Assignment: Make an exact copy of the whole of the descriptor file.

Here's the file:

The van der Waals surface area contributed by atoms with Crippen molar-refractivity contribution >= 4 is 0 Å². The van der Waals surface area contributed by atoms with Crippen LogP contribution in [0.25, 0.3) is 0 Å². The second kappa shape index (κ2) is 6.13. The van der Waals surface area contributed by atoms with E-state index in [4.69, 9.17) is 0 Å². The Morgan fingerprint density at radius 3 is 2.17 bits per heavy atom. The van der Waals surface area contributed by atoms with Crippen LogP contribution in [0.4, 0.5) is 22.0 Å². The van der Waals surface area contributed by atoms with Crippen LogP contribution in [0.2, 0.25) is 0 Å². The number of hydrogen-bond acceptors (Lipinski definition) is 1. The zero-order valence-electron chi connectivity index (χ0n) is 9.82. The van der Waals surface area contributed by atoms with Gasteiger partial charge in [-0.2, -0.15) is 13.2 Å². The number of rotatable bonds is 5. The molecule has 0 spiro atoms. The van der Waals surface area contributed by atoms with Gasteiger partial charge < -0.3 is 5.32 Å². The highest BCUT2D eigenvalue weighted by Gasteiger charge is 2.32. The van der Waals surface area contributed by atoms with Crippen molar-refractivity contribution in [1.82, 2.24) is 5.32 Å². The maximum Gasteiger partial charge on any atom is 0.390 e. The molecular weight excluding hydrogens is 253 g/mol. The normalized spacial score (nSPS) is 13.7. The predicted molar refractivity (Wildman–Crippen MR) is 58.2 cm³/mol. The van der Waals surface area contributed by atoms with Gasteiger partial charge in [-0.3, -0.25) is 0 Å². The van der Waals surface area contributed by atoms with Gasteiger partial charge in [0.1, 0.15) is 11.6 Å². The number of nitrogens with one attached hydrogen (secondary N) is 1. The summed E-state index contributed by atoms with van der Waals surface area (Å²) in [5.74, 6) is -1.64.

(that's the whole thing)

The van der Waals surface area contributed by atoms with Crippen molar-refractivity contribution >= 4 is 0 Å². The van der Waals surface area contributed by atoms with Crippen LogP contribution in [0.25, 0.3) is 0 Å². The second kappa shape index (κ2) is 6.13. The van der Waals surface area contributed by atoms with E-state index in [4.69, 9.17) is 0 Å². The Morgan fingerprint density at radius 3 is 2.17 bits per heavy atom. The van der Waals surface area contributed by atoms with Crippen LogP contribution in [0.4, 0.5) is 22.0 Å². The van der Waals surface area contributed by atoms with Crippen LogP contribution in [0.2, 0.25) is 0 Å². The number of hydrogen-bond acceptors (Lipinski definition) is 1. The zero-order valence-electron chi connectivity index (χ0n) is 9.82. The van der Waals surface area contributed by atoms with Gasteiger partial charge in [-0.2, -0.15) is 13.2 Å². The number of rotatable bonds is 5. The molecule has 0 spiro atoms. The van der Waals surface area contributed by atoms with Gasteiger partial charge < -0.3 is 5.32 Å². The highest BCUT2D eigenvalue weighted by Gasteiger charge is 2.32. The van der Waals surface area contributed by atoms with Crippen molar-refractivity contribution in [1.82, 2.24) is 5.32 Å². The maximum Gasteiger partial charge on any atom is 0.390 e. The molecular weight excluding hydrogens is 253 g/mol. The normalized spacial score (nSPS) is 13.7. The predicted molar refractivity (Wildman–Crippen MR) is 58.2 cm³/mol. The van der Waals surface area contributed by atoms with Gasteiger partial charge in [-0.3, -0.25) is 0 Å². The van der Waals surface area contributed by atoms with Gasteiger partial charge in [0.1, 0.15) is 11.6 Å². The number of nitrogens with one attached hydrogen (secondary N) is 1. The summed E-state index contributed by atoms with van der Waals surface area (Å²) in [5.74, 6) is -1.64.